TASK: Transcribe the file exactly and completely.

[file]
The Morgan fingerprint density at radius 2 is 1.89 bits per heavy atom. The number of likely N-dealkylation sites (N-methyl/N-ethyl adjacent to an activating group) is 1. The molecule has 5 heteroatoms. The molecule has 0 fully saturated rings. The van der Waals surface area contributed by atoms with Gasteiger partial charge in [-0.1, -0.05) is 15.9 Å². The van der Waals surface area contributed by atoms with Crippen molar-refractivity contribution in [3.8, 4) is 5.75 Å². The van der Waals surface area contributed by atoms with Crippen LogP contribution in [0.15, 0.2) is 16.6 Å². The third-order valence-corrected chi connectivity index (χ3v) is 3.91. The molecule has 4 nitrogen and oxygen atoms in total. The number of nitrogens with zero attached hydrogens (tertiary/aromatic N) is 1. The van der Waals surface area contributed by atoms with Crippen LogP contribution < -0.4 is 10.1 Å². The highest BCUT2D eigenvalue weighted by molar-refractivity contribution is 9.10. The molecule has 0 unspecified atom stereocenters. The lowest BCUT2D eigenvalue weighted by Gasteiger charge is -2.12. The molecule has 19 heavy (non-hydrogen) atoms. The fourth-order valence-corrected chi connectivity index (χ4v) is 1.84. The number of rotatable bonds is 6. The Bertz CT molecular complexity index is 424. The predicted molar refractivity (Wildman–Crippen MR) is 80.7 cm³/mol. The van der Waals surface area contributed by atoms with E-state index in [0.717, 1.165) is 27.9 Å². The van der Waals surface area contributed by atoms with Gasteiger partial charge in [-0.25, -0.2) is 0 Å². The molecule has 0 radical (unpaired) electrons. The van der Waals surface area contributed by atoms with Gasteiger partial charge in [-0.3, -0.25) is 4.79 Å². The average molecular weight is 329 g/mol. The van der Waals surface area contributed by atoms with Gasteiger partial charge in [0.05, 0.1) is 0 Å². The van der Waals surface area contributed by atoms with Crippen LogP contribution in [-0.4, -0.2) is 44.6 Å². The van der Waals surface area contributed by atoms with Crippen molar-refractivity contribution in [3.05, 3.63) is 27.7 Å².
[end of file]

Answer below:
The Morgan fingerprint density at radius 2 is 1.89 bits per heavy atom. The number of likely N-dealkylation sites (N-methyl/N-ethyl adjacent to an activating group) is 1. The molecule has 5 heteroatoms. The molecule has 0 fully saturated rings. The van der Waals surface area contributed by atoms with Gasteiger partial charge in [-0.1, -0.05) is 15.9 Å². The van der Waals surface area contributed by atoms with Crippen molar-refractivity contribution in [3.8, 4) is 5.75 Å². The van der Waals surface area contributed by atoms with Crippen LogP contribution in [0.15, 0.2) is 16.6 Å². The third-order valence-corrected chi connectivity index (χ3v) is 3.91. The molecule has 4 nitrogen and oxygen atoms in total. The number of nitrogens with zero attached hydrogens (tertiary/aromatic N) is 1. The van der Waals surface area contributed by atoms with Crippen LogP contribution < -0.4 is 10.1 Å². The highest BCUT2D eigenvalue weighted by molar-refractivity contribution is 9.10. The molecule has 0 unspecified atom stereocenters. The lowest BCUT2D eigenvalue weighted by Gasteiger charge is -2.12. The molecule has 19 heavy (non-hydrogen) atoms. The fourth-order valence-corrected chi connectivity index (χ4v) is 1.84. The number of rotatable bonds is 6. The Bertz CT molecular complexity index is 424. The predicted molar refractivity (Wildman–Crippen MR) is 80.7 cm³/mol. The van der Waals surface area contributed by atoms with E-state index in [0.717, 1.165) is 27.9 Å². The van der Waals surface area contributed by atoms with Gasteiger partial charge in [-0.25, -0.2) is 0 Å². The molecule has 0 radical (unpaired) electrons. The van der Waals surface area contributed by atoms with Gasteiger partial charge in [-0.3, -0.25) is 4.79 Å². The average molecular weight is 329 g/mol. The van der Waals surface area contributed by atoms with Gasteiger partial charge in [0.05, 0.1) is 0 Å². The van der Waals surface area contributed by atoms with Crippen LogP contribution in [-0.4, -0.2) is 44.6 Å². The van der Waals surface area contributed by atoms with Crippen molar-refractivity contribution in [3.05, 3.63) is 27.7 Å².